• Computer-phobes. They know how they've always done things, and how they always will do things. They fear computers. They fear change, since it has always hurt in the past. These will be your highest maintenance users, and will not adhere to new policy without a LOT of reminding and retraining.
  • Data storage. You already know this one. Users will save everything everywhere. Most will just save it where-ever [ctrl]-[s] saves them, but others get organized and put it... wherever they want.
  • Power-users who aren't. These are users who are one step removed from someone who really is computer-savvy, and think it has rubbed off. Could be a child, close friend, or a spouse. These are the users who will promote IT folk remedies over your own ideas. They've probably been helping other people before you showed up, and will probably continue to do so until you've pulled sufficient rabbits out of your hat to impress people.
  • Change management. People will add/remove software on their systems and not bother to tell you. Software memes will percolate through the network and one day you'll find that they've all been running CCleaner for a month and you never knew.
  • Data paranoia. Some users have been handling sensitive information for ages, which is why it is only stored on their computer. Or a USB stick. They're actively afraid others will see it which is why they're protecting it.
  • Backup. This is the single hardest thing to impress on a disorganized peer-to-peer network like what you're seeing. Some users have had religion about this a while back and may be burning data to CD R/Ws or Jazz drives. The enlightened may have moved up to USB sticks. Others never, ever will take positive steps to preserve their data like that.
  • Shared logins. They'll swap passwords like whoa. If you have a domain some users won't bother doing the log-out/log-in procedure to use a new computer they'll just use it as whoever is logged in. Audit is really tough.

Solving these depends a lot on who you've got in the office. There isn't much help for computer-phobes, they're a hazard in any compassion-based non-profit. Power users who aren't will be a thorn in your side for a few months, but they can be co-opted. Once you have them on your side, and it goes faster if you teach them stuff along the way, can be a serious force for good.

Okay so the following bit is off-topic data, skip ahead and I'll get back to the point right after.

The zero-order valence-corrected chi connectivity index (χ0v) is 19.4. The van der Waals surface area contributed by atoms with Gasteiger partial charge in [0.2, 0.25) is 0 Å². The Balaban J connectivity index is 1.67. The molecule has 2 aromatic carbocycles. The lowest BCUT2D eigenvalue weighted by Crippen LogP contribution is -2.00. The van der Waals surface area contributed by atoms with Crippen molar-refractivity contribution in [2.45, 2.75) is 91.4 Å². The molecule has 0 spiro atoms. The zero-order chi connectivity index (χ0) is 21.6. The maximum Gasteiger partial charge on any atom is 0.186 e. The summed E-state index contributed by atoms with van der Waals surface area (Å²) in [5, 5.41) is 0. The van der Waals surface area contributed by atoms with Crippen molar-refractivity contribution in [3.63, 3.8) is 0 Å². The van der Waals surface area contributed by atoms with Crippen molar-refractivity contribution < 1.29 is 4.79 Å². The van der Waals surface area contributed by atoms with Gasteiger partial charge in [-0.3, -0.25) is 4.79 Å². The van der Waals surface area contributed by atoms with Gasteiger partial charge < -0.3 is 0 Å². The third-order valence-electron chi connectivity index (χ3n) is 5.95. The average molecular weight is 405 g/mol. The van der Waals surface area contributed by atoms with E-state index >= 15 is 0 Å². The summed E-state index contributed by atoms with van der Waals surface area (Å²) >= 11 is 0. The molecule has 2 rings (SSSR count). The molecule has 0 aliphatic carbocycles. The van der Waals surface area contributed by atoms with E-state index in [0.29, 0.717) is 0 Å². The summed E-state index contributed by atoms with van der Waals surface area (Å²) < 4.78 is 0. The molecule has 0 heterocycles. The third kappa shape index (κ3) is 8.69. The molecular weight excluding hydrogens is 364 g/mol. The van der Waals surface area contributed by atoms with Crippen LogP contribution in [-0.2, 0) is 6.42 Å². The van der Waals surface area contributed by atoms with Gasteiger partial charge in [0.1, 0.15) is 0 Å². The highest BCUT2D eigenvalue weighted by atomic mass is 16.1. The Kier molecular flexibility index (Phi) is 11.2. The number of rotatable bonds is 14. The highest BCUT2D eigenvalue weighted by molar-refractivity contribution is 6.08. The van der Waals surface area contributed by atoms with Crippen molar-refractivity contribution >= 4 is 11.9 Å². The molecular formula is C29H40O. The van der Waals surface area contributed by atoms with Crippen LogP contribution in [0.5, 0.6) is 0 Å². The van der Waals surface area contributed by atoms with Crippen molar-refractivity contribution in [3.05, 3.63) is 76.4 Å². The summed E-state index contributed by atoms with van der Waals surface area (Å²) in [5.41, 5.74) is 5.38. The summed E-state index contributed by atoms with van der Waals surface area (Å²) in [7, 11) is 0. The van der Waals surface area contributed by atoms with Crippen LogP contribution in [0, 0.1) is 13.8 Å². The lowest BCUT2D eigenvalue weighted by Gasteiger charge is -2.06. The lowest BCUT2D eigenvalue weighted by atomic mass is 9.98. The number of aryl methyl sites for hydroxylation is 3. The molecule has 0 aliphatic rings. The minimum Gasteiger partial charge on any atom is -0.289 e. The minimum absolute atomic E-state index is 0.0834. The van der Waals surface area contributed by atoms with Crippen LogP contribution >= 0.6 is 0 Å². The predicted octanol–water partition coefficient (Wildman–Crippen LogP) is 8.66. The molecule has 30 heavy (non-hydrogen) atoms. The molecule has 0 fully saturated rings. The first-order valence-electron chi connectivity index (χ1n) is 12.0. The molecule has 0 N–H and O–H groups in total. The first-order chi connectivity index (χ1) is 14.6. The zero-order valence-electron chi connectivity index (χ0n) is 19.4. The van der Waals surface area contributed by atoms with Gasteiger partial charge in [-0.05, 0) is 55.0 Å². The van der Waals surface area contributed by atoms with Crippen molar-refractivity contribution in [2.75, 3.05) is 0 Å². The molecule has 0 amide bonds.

Dealing with the data problem... it's probably best if you move everyone's My Documents to something on the network under your control. You'll still be retraining users for months after the change to not save it all over their C:\ drive or wherever they've been doing it. The paranoid will have to be convinced that their data really is eyes-only for the right people (and may still not trust you). It is very likely that the Executive Director will insist on keeping everything on their PC for 'safety', which you may just have to deal with.

Backup. Getting everything onto central storage will go a long way. For those that insist on local documents, some of the online backup packages would be very well suited (assuming internet speeds allow). You may have to break out regulations regarding the handling of SSNs and HIPAA regulations to force changes. It won't make you popular, but it may get change done.

As for the storage device... this is exactly why Microsoft sells Small Business Server. If that's overkill, a single machine running Server 2008 can be a DC and the file-server, while giving you the benefit of group policy management. Also, it's easily comprehended by follow on sysadminly volunteers (even if they don't like it).

Linux alternatives have the down side of not having well understood configuration procedures, which does not foster a good plug-n-play SysAdmin environment. On the one hand, having Microsoft there means that the power-users-who-aren't may be tempted to play sysadmin when you're on vacation or otherwise not available and that could be a bad thing. On the other hand, having a Linux box there means that it takes a certain minimum level of familiarity to do anything and thus weed out the truly dangerous people.

I'd still stick with a Windows server.